Concrete and Feathers; Engineers and Artists

My husband, aka “Pool Boy”  and I were recently horrified to discover, when checking on our lake cabin, that the supports for the dock were not safe. We knew that unless we switched all our friends to anorexic super models, we needed to put in some more supports, pronto.

Attack of the Killer Deck

I have mentioned previously that Lake Franklin Pierce is a “fake lake”, i.e., it is a lake only during the summer months. It was created in 1926 to take the snow and ice run off that used to flood the town of Hillsborough each spring. A side note: in flooding a large part of Hillsborough and Antrim, New Hampshire, the birthplace of President Franklin Pierce became part of the lake bed. No one even bothered to suggest moving his home.  Any list of “worst Presidents” has Pierce in the Top Ten.  The good citizens of New Hampshire were aware of this, even in 1926. However, the lake was named after him as a sort of consolation prize.

We were knee deep in mud and desperately mixing cement in plastic buckets last weekend. We were assuring ourselves that two supports of pressure-treated lumber would work well until next spring, when we could take out all the supports. Note to visiting friends: the steps leading down to the dock are very comfortable to sit on, and well supported.

Pool Boy has the type of personality where he has to be in charge of any project. His day-to-day paying job is being in charge of projects. He’s good at it. I’m good at “helping”.  Helping consists of “hold this” and “hand me that”. Sometimes even “Call 911. I’m bleeding”. I am the perfect helper as I don’t want to be in charge.  Before anyone cries sexism, it should be noted my beloved older brother also married a wonderful woman that is “in charge” of any project. There are those that lead, and there are those that call 911.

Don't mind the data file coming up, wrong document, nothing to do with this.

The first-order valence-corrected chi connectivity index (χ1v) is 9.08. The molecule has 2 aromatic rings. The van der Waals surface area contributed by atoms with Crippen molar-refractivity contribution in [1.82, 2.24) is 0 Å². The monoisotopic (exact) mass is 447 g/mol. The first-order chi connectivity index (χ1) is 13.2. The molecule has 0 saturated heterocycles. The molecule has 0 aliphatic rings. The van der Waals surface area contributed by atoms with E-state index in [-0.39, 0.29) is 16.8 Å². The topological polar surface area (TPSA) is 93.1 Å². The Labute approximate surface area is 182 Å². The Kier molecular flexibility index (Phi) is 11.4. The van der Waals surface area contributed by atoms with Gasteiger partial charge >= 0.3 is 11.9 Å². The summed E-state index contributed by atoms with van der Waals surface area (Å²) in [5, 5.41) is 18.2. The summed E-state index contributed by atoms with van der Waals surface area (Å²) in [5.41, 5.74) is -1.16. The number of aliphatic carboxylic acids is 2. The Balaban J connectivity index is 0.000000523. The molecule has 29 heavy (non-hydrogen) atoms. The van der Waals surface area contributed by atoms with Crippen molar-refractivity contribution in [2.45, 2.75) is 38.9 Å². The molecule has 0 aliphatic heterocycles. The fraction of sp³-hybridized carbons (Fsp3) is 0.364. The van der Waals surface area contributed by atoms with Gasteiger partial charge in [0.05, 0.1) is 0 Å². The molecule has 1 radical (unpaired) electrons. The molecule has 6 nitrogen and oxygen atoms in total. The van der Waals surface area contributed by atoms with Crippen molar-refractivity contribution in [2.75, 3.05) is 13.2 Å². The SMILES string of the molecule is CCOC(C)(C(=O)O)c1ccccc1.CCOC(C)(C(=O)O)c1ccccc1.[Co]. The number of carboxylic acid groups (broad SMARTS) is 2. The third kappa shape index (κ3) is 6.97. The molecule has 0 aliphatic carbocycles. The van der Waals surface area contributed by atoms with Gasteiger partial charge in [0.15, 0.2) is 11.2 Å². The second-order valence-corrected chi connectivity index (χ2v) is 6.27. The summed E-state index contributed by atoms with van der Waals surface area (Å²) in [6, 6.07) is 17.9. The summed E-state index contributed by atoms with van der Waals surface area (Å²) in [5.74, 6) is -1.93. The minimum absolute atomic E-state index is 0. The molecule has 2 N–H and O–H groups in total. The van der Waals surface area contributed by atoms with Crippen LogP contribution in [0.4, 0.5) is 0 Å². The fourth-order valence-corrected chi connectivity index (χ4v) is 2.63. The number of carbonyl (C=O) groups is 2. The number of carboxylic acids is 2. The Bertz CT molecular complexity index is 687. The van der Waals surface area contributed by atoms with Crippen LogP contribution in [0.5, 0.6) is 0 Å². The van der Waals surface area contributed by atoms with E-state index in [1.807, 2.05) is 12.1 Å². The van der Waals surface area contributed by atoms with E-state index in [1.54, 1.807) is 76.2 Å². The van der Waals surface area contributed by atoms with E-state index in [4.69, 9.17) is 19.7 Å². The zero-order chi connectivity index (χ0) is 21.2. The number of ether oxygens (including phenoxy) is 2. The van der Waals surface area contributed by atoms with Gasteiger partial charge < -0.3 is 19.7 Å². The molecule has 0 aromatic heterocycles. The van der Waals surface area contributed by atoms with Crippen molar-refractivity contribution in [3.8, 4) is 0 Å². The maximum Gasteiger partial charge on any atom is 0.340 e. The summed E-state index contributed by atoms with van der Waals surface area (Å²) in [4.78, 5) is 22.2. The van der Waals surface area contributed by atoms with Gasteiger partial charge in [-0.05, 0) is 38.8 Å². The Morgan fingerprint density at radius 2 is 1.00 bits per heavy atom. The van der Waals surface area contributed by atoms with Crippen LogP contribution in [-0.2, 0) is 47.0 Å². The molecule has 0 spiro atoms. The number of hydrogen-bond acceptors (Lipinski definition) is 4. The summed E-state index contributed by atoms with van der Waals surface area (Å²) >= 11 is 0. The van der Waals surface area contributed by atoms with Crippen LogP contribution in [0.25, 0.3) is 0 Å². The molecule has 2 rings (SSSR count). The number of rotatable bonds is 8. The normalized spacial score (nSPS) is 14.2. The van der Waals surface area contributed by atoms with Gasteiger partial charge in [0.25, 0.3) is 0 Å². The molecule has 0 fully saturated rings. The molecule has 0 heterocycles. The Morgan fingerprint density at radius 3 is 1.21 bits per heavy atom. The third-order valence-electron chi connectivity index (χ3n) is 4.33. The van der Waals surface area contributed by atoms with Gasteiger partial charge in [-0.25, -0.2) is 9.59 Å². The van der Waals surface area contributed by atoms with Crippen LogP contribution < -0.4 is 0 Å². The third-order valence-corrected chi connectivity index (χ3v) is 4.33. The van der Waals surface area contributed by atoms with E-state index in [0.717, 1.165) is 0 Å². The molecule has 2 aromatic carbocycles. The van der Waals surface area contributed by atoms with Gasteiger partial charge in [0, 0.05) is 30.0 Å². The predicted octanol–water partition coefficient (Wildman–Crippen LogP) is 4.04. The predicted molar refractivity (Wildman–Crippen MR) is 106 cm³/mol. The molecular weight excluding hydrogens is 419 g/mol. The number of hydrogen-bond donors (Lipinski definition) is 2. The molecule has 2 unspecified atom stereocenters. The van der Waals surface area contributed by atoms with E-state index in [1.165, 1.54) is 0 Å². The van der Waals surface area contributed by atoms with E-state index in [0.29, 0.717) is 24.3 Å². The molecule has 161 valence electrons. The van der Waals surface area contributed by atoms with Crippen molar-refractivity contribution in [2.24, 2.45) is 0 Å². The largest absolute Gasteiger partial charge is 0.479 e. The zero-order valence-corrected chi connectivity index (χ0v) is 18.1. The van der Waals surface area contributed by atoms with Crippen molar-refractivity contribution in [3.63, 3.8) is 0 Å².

A helper has much free time. While the project leader is busy thinking and working and cursing, the helper has time to reflect. The dock project is a perfect example of how most of our projects go. While waiting my mind begins to wander. My husband wanted me to help, and called for me. He wanted me to hold the level. Why the new supports have to be perfectly level, when the old ones look like the Tower of Pisa and did just fine for years, is beyond me. Then again, that is yet another reason why I am the “helper”.

However, and this is quite usual, I did not hear my husband. Something had caught my eye. I noticed a small feather stuck in a new shoot from an evergreen tree. The wind was tossing this bit of fluff around.  I was mesmerized.  

My husband finally got my attention, and asked WHAT was I doing?  I said “You need to come see this feather.” We have been married long enough that he didn’t question me. He came over and looked, and then said “It seems to have a bit of blue on the tip, maybe it’s from a blue jay?” I looked again “You are right! I think it is from a blue jay.” We took a photograph, as we thought others might like to see the feather. We then enjoyed watching it moving playfully in the breeze. Finally a stronger bit of wind came along and took it away.

My husband and I walked back over to the dock. I held the level. He hammered the support straight. We worked hard all afternoon.  But that evening as we were driving home he turned to me and said “That sure was a neat feather.”

And people wonder how two people so very different have been married for so very long.



Categories: Art, Family

Tags: , , , , , , , ,

5 replies

  1. Lovely, humoristic post! When I saw your name at the top of the article I couldn’t help but want to send you over to see my piece from a trip to Paris last summer entitled Gay Paris. It tells of the last vineyard in the city that sits just opposite the caberet, Au Lapin Agile. Mea culpa for the self-promotion but it is a whimsical piece and was fun to write.

    Sante!

    • I haven’t been myself, but Kitty is an artist and is familiar with the place and its history. She promises to take me there whenever we get to Paris at the same time!

  2. yes there are tires supporting the hillside. Everyone has tires. the water covers them up usually, but when the water is down, the variety of tires is really interesting.

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